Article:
Cone beam 3D scanning is being integrated into the orthodontist's imaging protocol, and they want to improve and more accurately view the detailed spatial relationships of teeth, roots, TMJ, airways, sinuses, bones and all of them. With it, we can calculate the optimal direction of orthodontic force, determine anchoring requirements, obtain detailed airway measurement data, and access other details that affect the patient's teeth and body health. All of these data facilitate more accurate orthodontic treatment. However, there are doubts whether X-ray exposure will impair its ability to comply with ALARA's (as low as reasonably practicable) radiation plan. The answer is a loud "no". In fact, Cone Beam 3D scanning can be done with less exposure.
A new study by Dr. John Ludlow, one of the most important experts in X-ray dosimetry and dental imaging-related effective doses, showed that 3D information can be obtained with a lower radiation dose than traditional 2D imaging methods. Dr. Ludlow's dental instruments analysis indicated that the i-CAT® FLX QuickScan + scan allows the patient to receive an effective dose that is lower than the representative combined dose of modern 2D digital panoramic and skull radiographs.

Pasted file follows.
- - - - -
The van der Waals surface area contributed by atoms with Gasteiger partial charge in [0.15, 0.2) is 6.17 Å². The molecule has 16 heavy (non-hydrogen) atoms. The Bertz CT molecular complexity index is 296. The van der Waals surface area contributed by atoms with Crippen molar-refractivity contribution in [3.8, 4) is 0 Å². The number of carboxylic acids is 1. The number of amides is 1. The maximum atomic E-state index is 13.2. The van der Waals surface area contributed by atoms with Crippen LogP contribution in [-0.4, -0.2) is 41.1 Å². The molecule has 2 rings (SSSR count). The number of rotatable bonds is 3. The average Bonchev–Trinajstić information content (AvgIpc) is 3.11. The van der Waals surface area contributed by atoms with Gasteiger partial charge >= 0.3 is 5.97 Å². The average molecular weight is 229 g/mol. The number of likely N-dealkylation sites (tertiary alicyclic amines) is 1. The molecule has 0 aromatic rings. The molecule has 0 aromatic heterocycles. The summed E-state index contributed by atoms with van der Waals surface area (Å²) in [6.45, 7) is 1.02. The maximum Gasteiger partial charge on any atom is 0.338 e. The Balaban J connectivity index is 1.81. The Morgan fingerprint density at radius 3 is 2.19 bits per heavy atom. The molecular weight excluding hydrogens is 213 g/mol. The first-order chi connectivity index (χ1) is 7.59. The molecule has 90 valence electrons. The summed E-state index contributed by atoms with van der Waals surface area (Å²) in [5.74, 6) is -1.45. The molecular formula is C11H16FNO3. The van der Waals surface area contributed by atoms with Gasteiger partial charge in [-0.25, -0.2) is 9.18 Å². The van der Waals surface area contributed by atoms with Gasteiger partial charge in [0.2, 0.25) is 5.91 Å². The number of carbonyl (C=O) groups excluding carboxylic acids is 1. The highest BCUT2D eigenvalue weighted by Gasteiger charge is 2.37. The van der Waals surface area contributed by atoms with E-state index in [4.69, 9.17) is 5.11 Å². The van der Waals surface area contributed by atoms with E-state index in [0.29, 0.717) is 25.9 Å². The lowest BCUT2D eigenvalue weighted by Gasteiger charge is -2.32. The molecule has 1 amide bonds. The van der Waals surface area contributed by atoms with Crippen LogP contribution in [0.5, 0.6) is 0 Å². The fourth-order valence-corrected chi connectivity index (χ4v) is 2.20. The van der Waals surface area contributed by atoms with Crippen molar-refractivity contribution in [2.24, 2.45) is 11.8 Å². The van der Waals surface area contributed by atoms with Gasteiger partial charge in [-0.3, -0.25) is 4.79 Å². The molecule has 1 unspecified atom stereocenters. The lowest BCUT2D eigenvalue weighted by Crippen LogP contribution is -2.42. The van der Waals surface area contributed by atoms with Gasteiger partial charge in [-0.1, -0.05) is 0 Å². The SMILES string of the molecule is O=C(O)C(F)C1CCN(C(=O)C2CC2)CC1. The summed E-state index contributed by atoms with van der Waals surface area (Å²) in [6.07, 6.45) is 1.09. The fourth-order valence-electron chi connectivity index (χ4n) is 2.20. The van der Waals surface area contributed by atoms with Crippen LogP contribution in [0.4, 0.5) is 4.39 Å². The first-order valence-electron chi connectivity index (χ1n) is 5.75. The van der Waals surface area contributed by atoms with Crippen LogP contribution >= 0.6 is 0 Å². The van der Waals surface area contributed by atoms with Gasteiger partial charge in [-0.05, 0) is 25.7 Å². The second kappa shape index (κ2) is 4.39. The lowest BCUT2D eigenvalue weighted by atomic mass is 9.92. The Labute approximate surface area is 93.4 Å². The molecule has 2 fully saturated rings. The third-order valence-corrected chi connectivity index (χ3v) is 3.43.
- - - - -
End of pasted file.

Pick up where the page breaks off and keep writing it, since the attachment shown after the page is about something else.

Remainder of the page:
When the QuickScan+ protocol can be used, they will provide clinically meaningful dose reductions.
The Ludlow study states, “We have demonstrated that the QuickScan+ protocol provides a dose reduction of approximately 87% compared to the standard exposure protocol in the children and adult models. Therefore, they will provide clinically meaningful use when using the QuickScan+ protocol. The dose is reduced. "
This study is also very important for orthodontists because measurements are performed for adults and children. The study continued: "The maximum fast-scanning dose (18 μSv) recorded in this study was used for 13 x 16 cm children's cephalometric scans. The background radiation dose in the United States was only two days. The complete FOV QuickScan + protocol was also less representative than Sex modern digital two-dimensional panoramic and combined doses of head radiographs (14-24 and 4μSv, respectively).
With i-CAT FLX dental equipment, orthodontists have the advantage of 3D imaging with less than half the radiation dose.